Orbiting Cleveland: NFL quarterbacks and sustained success

Orbiting

(John Kuntz / The Plain Dealer)

(John Kuntz / The Plain Dealer)

$41.6 million. That’s the remaining dollar amount that the Cleveland Browns have available in cap space.

Why are they not using that to sign any high-level free agents? Well, that’s the $41.6 million question, isn’t it?

So far, the Browns’ two big moves this offseason have revolved around the signing of journeyman quarterback Josh McCown and wide receiver Brian Hartline. Both players were cut from their previous team, and neither signing has created much of a buzz within the fan base.

The criticism that this franchise has faced since 1999 has become laughable at this point. Every year, it seems to be the same story with the Browns, and EHC’s Brian McPeek helped outline that a couple weeks ago in his piece, Set Your Watch By It.

I, too, have been critical of the Browns. This was true no less than three days ago when it was falsely reported that the Browns had re-signed tight end Jordan Cameron, only to watch him bolt to the Miami Dolphins just hours later. Same-old Browns, right?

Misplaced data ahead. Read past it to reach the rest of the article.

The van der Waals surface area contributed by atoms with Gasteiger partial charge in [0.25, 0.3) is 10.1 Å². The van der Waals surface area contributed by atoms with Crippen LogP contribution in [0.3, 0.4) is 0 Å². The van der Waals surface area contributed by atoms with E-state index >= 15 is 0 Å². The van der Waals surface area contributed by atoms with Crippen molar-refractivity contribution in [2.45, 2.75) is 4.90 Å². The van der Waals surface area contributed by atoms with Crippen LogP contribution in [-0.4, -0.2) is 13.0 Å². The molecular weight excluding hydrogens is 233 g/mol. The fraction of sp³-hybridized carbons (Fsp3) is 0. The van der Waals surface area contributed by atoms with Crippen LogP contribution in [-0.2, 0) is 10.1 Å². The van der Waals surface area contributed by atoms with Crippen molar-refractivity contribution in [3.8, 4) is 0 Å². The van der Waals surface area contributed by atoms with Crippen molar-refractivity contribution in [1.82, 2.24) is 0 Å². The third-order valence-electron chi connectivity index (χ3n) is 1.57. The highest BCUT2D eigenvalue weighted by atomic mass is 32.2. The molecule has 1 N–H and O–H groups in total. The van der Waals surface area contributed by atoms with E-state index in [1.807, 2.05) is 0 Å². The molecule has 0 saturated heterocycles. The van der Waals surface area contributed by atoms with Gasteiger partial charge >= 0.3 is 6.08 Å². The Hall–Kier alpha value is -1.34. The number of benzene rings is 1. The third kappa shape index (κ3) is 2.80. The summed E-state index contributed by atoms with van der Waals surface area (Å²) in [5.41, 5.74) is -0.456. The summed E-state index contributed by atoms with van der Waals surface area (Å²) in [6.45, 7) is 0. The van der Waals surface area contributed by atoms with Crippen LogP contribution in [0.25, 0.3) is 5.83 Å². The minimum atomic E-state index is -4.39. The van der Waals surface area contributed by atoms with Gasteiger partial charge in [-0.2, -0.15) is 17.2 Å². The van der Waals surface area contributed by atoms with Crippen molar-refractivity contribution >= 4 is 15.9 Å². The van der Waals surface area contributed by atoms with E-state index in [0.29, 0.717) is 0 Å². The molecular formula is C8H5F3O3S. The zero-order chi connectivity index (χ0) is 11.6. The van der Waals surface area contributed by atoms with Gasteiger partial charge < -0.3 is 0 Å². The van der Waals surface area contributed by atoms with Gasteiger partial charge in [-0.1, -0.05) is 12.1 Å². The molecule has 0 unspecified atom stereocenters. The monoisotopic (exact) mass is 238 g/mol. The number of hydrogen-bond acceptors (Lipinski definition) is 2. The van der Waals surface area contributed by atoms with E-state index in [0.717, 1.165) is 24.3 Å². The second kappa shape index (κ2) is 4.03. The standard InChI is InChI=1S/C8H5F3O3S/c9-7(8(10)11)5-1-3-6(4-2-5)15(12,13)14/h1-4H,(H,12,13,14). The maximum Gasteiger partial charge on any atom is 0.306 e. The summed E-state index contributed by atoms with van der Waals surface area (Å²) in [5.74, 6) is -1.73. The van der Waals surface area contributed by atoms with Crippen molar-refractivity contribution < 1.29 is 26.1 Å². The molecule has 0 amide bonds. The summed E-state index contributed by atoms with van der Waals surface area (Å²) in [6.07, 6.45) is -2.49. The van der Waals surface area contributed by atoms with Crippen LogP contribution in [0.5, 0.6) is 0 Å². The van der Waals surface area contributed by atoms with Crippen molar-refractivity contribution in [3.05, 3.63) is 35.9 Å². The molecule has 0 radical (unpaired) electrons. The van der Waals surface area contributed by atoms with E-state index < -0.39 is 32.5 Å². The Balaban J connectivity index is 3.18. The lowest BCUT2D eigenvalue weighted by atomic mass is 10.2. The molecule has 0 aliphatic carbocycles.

Call me crazy though, but when it comes to the Browns’ conservative approach to free agency, this is one instance where I have to say that I’m on board. Completely.

Let’s take you for a trip down memory lane.

January 18, 2004. Do you remember that date? Continue reading

The View from the Porch: The Chisenhall Conundrum

ChisenhallA lot of the Indians content here at EHC has largely been in support of the team and its players. This is a dangerous line to walk in the Cleveland media world and, yes, I consider us part of that because we have an audience (thank you!) and some guys that really understand the sports landscape in the city. The reason it’s dangerous is because supporters are labeled as apologists or shills for the team. Those that criticize are welcomed with the “one of us” mentality.